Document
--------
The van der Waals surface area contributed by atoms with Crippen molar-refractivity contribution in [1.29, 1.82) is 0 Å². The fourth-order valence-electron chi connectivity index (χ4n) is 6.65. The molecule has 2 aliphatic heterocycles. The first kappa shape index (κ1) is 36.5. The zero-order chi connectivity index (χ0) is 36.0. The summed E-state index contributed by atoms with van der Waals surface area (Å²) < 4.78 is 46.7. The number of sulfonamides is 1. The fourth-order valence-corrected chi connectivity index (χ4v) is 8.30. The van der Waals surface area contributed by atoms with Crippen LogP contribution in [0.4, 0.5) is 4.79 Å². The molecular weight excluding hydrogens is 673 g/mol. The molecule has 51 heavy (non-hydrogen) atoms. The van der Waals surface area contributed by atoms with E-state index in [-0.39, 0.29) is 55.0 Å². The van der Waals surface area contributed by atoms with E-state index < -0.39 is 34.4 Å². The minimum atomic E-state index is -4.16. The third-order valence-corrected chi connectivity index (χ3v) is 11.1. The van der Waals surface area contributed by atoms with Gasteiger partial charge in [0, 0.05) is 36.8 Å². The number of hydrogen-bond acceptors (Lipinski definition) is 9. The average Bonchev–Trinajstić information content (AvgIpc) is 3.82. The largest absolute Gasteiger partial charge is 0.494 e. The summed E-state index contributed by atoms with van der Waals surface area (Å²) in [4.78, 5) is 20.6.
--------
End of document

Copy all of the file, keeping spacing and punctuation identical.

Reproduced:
The van der Waals surface area contributed by atoms with Crippen molar-refractivity contribution in [1.29, 1.82) is 0 Å². The fourth-order valence-electron chi connectivity index (χ4n) is 6.65. The molecule has 2 aliphatic heterocycles. The first kappa shape index (κ1) is 36.5. The zero-order chi connectivity index (χ0) is 36.0. The summed E-state index contributed by atoms with van der Waals surface area (Å²) < 4.78 is 46.7. The number of sulfonamides is 1. The fourth-order valence-corrected chi connectivity index (χ4v) is 8.30. The van der Waals surface area contributed by atoms with Crippen LogP contribution in [0.4, 0.5) is 4.79 Å². The molecular weight excluding hydrogens is 673 g/mol. The molecule has 51 heavy (non-hydrogen) atoms. The van der Waals surface area contributed by atoms with E-state index in [-0.39, 0.29) is 55.0 Å². The van der Waals surface area contributed by atoms with E-state index < -0.39 is 34.4 Å². The minimum atomic E-state index is -4.16. The third-order valence-corrected chi connectivity index (χ3v) is 11.1. The van der Waals surface area contributed by atoms with Gasteiger partial charge in [0, 0.05) is 36.8 Å². The number of hydrogen-bond acceptors (Lipinski definition) is 9. The average Bonchev–Trinajstić information content (AvgIpc) is 3.82. The largest absolute Gasteiger partial charge is 0.494 e. The summed E-state index contributed by atoms with van der Waals surface area (Å²) in [4.78, 5) is 20.6.